This second dimension of Abu-Eisheh’s installation referred specifically to the power discourses of representation and the armed conflict associated with it, using the tense relationship between one national identity versus the other as its basis. While these power discourses were embedded within the pages of the travel guide with which the artist engaged, the installation itself was a means for understanding and restructuring systems of representation as power, and the creation of meaning as a form of control.
Along with five other Palestinian and British artists, Abu-Eisheh undertook a year-long residency at the Delfina Foundation in London and the ArtSchool Palestine in Ramallah, in collaboration with the British Council for the Points of Departure project. On the same note of power discourses and representation, artist Jeremy Hutchison’s installation, Fabrications, presented a series of unwearable jeans. The jeans were deliberately produced and styled to be impossible to wear, and served as a reference to the state of working and living in the West Bank in Palestine, proposing an alternative logic within a commercial setting. Questioning what it means to be ‘normal’, the jeans recalled ‘moulds’ of realities, ready-made and intended to be publicly accepted as norms. Similarly, Olivia Plender’s Blind Eye installation questioned visibility in relation to the narration and further manipulation of history. Starting with the legitimacy of authority, the work contrasted a rehearsed scene of actors in an everyday setting with documentation footage from the Tawifq Canaan Collection of Palestinian Amulets.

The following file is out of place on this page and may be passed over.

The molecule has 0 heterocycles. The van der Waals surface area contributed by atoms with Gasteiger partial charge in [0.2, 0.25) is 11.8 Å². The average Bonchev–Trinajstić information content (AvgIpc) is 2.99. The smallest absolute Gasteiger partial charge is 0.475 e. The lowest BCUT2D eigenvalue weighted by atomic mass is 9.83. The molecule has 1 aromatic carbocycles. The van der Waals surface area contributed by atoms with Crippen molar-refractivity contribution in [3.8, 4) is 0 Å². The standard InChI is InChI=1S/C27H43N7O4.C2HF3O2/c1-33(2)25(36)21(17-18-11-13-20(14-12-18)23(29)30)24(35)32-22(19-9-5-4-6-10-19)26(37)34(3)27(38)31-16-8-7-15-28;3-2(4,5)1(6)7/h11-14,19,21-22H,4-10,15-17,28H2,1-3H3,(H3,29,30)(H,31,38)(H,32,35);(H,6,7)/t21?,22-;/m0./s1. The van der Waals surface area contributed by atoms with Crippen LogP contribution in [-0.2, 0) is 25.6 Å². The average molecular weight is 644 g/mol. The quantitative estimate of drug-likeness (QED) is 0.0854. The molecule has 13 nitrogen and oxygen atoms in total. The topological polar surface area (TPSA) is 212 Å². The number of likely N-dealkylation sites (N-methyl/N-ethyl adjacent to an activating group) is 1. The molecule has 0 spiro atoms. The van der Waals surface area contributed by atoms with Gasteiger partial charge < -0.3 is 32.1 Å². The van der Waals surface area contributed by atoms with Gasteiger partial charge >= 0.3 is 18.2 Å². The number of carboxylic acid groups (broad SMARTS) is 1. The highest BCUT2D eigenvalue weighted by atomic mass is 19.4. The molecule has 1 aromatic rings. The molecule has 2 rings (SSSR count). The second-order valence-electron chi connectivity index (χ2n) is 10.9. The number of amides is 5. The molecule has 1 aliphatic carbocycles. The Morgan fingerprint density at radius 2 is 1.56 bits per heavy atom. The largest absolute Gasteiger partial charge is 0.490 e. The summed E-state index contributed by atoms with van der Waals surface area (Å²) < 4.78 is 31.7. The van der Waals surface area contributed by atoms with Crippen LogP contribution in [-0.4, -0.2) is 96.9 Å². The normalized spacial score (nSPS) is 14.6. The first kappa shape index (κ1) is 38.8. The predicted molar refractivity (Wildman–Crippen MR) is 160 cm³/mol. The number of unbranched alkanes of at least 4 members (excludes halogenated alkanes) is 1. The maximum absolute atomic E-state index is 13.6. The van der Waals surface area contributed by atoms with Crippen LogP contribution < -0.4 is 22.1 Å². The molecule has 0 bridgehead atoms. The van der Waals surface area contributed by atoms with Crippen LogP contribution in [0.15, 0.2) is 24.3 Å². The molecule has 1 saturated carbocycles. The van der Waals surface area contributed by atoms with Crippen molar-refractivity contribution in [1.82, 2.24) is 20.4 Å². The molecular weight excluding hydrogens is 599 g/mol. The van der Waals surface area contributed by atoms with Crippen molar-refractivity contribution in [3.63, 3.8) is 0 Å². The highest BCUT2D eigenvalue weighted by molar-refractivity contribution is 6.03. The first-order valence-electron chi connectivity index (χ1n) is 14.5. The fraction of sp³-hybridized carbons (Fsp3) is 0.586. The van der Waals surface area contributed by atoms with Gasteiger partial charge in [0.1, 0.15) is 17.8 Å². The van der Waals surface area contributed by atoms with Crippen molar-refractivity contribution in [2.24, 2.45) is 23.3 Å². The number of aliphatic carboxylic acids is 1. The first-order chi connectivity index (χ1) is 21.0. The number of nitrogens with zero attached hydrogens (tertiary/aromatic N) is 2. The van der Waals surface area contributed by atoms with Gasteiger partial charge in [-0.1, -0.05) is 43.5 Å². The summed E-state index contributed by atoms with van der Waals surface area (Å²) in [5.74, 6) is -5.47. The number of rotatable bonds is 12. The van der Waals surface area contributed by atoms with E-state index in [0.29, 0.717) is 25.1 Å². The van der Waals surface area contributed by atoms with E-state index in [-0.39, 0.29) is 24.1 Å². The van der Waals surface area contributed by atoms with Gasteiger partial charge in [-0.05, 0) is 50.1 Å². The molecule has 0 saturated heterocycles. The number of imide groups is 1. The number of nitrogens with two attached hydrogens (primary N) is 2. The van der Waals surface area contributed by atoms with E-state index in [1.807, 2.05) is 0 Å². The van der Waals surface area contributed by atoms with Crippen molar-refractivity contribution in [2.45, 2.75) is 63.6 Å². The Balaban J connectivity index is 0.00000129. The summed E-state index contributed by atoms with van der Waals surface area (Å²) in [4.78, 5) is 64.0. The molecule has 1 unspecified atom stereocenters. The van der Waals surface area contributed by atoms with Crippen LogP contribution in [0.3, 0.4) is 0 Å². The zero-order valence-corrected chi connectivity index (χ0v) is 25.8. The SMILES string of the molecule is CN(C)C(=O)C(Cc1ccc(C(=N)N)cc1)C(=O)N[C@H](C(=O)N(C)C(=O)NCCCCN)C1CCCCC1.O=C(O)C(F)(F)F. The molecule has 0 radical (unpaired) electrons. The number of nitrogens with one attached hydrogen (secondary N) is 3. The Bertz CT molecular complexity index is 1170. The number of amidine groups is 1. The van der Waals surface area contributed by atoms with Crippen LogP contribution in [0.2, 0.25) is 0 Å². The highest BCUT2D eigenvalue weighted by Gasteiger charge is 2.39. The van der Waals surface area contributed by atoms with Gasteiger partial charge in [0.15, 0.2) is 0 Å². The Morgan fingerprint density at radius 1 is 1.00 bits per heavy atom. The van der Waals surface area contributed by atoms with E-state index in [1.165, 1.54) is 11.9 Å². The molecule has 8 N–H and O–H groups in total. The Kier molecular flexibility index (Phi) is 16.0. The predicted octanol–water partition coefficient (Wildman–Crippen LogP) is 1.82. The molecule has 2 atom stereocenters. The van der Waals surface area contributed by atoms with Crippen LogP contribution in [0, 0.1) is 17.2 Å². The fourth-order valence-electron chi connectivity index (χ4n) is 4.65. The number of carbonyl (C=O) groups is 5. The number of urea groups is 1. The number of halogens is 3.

… Palestine itself, then, is a possibility, a potentiality that is constantly on the threshold of physical reality. Representing a geography of Palestine entails an engagement within spaces of imagination, not just of the actual land, but also of the ideological notions of territory as a construct of social and national identities